The big question a woman may ask her gynecologist after being diagnosed with endometriosis is, “will this turn into cancer?” And if your doctor is like mine, he/she will give a reassuring “no” and smile.
Yet researchers have been saying since 2003 that women who have ovarian endometriosis, as seen in the picture below, and do not get it treated via laparoscopy or with hormone therapy to starve off the tissue, have an increased risk of having their endometriosis turn into cancer.
As you can see, there are chocolate cysts on the ovary and other signs of endometriosis.
The researchers at Tottori University School of Medicine in Nishimachi, Japan presented a case of a 23 year-old woman who underwent surgery for an endometrioma in their October 15, 2003, submission to Gynecological Oncology. At time of surgery she also present with a high serum CA 125 level. Now, it isn’t uncommon for endometriosis patients to have high CA 125 levels, especially with endometriomas. Perhaps, this is cause of the correlation? Then 14 months later, the same patient presents with ovarian cancer. The article states: “Histological examination revealed endometrioid adenocarcinoma with transitions between endometriosis and adenocarcinoma.” The researchers conclude that patients presenting with endometrial cysts and high CA 125 serum levels should be watched – even if they are young.
** Reason #(who keeps count anymore) why I’m switching gyno’s: I had a “suspicious” cyst that persisted for over a year. Even though it never grew, it was thick walled. It concerned my doctor enough that she was willing to take the ovary, yet she never once did a CA 125 test. I plan on printing the article I will be linking to in a moment out and taking it to my next gyno – especially since I’ve been in “I have a cyst on that darn left ovary AGAIN!!!” grief” since Thursday.**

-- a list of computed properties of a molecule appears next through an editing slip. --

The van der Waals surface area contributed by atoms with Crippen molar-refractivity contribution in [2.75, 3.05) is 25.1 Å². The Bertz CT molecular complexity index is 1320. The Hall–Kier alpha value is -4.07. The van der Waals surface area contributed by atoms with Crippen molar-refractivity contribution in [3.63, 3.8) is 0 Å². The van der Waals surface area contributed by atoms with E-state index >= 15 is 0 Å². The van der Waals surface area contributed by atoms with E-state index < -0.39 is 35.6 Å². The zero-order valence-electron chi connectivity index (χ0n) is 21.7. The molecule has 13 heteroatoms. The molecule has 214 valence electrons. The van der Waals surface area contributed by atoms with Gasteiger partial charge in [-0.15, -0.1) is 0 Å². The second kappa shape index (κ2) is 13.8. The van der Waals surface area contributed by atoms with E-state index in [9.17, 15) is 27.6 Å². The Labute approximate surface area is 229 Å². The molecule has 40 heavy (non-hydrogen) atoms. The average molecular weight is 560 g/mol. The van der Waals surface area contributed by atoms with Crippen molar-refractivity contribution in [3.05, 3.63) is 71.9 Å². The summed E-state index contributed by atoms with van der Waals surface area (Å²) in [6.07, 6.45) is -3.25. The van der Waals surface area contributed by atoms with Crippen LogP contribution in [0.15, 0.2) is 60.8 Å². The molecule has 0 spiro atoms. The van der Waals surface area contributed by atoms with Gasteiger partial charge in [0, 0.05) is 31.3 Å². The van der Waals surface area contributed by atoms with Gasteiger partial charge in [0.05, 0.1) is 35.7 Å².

You can find the article here: Ovarian endometrioid adenocarcinoma arising from endometriosis in a young woman
And from the abstract of the article “GSTM1 null polymorphism and susceptibility to endometriosis and ovarian cancer” as published in the January 2001 Oxford Press journal, Carcinogenesis, researchers S.W. Baxter, E.J. Thomas and I.G. Campbell write:
It is likely that heritable genetic factors contribute to thedevelopment of endometriosis, which is a putative precursorof the endometrioid and clear cell histological subtypes ofovarian cancer. The phase II glutathione S-transferases (GSTs)are a family of enzymes responsible for metabolism of a broadrange of xenobiotics and carcinogens. Allelic variants of GSTsthat have impaired detoxification function may increase therate of genetic damage and thereby increase the susceptibilityto cancer. The null genetic polymorphism in the gene encodingthe GST class µ (GSTM1) enzyme has been reported to besignificantly elevated in endometriosis patients and may representan endometriosis susceptibility allele. (Taken from the abstract) (GST stands for glutathione).
If you have a cyst that persists, is bothersome, grows, or just worries you – especially if you have known ovarian endometriosis – ask your doctor for an extensive work-up of ultrasound, with possible MRI, and a CA-125 cancer marker blood test. These test may save your life! If there is any doubt, a good doctor wouldn’t take risks, they would put you in for a lap to get a visual. ALWAYS follow your intuition even if your doctor says “don’t worry, it’s nothing.” It’s worth it to keep your sanity – your peace of mind… and possibly your life.
***MARCH BLOGGING MADNESS FOR ENDOMETRIOSIS AWARENESS***